Endemic to the Galápagos Islands and found throughout the archipelago, marine iguanas are the only true marine lizard in the world.
They are much photographed on rocky shorelines sharing the space with sea lions, crabs, penguins and pelicans. Seeing them either on shore or, if lucky, in the water when on scuba, you are sure to include these iguanas as a highlight of your Galapagos diving holiday.
They can grow to more than 1.5m in length and weight up to 13 kg. Marine iguanas are famed for their dining habits, which can include swimming down into the shallows and munching algae off the submerged rocks.
Family name: Iguanidae
Order name: Squamata
Common name: Marine Iguana
Scientific name: Abyrinchus Cristatus
Almost black in colour, marine iguanas have short snouts and sharp powerful claws. Their teeth are protruding and tricuspid, ideal for closely cropping the fast-growing marine algae. Their black colour is useful to assist them with absorbing the sun's energy and is an effective cloak of camouflage among the volcanic rock, particularly for the vulnerable juveniles.
They share the same defence mechanism as geckos in that they can separate part of their tail to assist in escape when being pursued. Sometimes however, due to the thickness of the skin, the tail does not fall off, yet they will immediately begin to grow a new one. So it is not unusual to see a marine iguana with 2 tails, although the old one will eventually wither and fall off.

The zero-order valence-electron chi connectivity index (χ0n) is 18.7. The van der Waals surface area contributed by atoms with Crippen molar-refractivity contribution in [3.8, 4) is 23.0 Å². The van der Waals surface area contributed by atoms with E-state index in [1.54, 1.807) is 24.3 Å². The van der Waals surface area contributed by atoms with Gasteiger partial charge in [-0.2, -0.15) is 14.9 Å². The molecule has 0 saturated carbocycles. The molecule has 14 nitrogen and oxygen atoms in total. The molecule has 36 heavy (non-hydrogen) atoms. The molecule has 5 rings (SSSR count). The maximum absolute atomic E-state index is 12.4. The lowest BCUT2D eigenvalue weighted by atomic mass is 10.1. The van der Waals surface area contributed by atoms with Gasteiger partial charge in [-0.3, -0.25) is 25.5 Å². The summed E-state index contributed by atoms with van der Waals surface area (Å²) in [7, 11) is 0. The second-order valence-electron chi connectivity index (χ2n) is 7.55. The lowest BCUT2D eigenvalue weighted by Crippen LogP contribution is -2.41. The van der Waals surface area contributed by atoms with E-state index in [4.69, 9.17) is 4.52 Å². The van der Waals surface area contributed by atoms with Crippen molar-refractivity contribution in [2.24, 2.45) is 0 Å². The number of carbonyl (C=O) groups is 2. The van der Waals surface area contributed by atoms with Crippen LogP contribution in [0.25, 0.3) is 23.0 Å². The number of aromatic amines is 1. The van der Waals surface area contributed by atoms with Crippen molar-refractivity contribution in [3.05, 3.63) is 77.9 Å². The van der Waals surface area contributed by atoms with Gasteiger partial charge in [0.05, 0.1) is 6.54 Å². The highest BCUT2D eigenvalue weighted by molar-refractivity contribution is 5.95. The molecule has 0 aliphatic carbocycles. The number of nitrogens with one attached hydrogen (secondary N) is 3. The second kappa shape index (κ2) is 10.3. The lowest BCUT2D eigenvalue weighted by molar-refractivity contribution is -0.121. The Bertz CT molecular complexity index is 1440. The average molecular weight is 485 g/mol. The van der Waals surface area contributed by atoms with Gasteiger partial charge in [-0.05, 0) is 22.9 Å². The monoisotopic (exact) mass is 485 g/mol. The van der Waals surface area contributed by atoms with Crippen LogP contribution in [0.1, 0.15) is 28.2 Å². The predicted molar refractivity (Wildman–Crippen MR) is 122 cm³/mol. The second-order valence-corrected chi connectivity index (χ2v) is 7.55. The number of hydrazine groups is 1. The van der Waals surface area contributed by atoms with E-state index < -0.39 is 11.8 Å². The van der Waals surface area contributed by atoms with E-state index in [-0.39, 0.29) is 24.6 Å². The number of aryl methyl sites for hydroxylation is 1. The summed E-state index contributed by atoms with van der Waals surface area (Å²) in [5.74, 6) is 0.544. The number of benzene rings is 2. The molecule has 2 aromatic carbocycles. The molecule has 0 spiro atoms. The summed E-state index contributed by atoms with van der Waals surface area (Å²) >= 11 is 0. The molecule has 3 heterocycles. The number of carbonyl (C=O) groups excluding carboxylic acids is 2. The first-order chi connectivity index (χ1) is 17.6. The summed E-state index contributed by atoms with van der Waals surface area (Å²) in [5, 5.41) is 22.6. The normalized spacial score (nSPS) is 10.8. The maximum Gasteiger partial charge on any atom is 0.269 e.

Most commonly, marine iguanas are seen lounging or moving slowly along rocky shorelines exposed to the sun. They normally lie flat on their stomachs, exposing as much of their skin as possible to the sun's energy-giving rays.
They boast the most effective desalination gland in nature, located behind the nose. This gathers salt which can then be ejected from the body by ejaculating salty water from their nostrils. This appears like a projectile sneeze and is accompanied by a little sneezing sound.
Marine iguanas often find themselves the unwilling toys of playful sea lions who, despite meaning no malice, sometimes cause them serious injury such as spinal breakage.
They can often be seen gathering in large clusters, particularly on cooler evenings. These clusters can mean that piles of iguanas on the shore line can be several creatures deep.
It is the sight of marine iguanas feeding that really catches the imagination. Juveniles and smaller individuals in general do not travel too far from the shore to feed. They prefer to graze on marine algae in rock pools or when exposed at low tide. Larger specimens, particularly big males, can swim through the surf and swell, diving to a depth of more than 10m. Here they cling on to the rocks with their powerful claws and graze the algae.
Although chiefly vegetarian, they will take carnivorous opportunities that present themselves. They sometimes feed on animal matter that comes their way, such as sea lion placenta left on the rocks after a new pup is born. Yummy. Even more delicious is the thought of a hungry iguana munching on sea lion excrement, as they occasionally do. As a visitor to the Galapagos you will soon realise there is no shortage of this foul-smelling delicacy.
Mating and egg-laying take place between January and March, the hottest months. On some islands the males display a deep red and sometimes also a turquoise colouration, displaying their readiness to rumble. Some females also turn red. Fights for dominance over land (not individual females) are common and take the form of exhausting displays of wrestling with interlocking heads, much like fighting stags.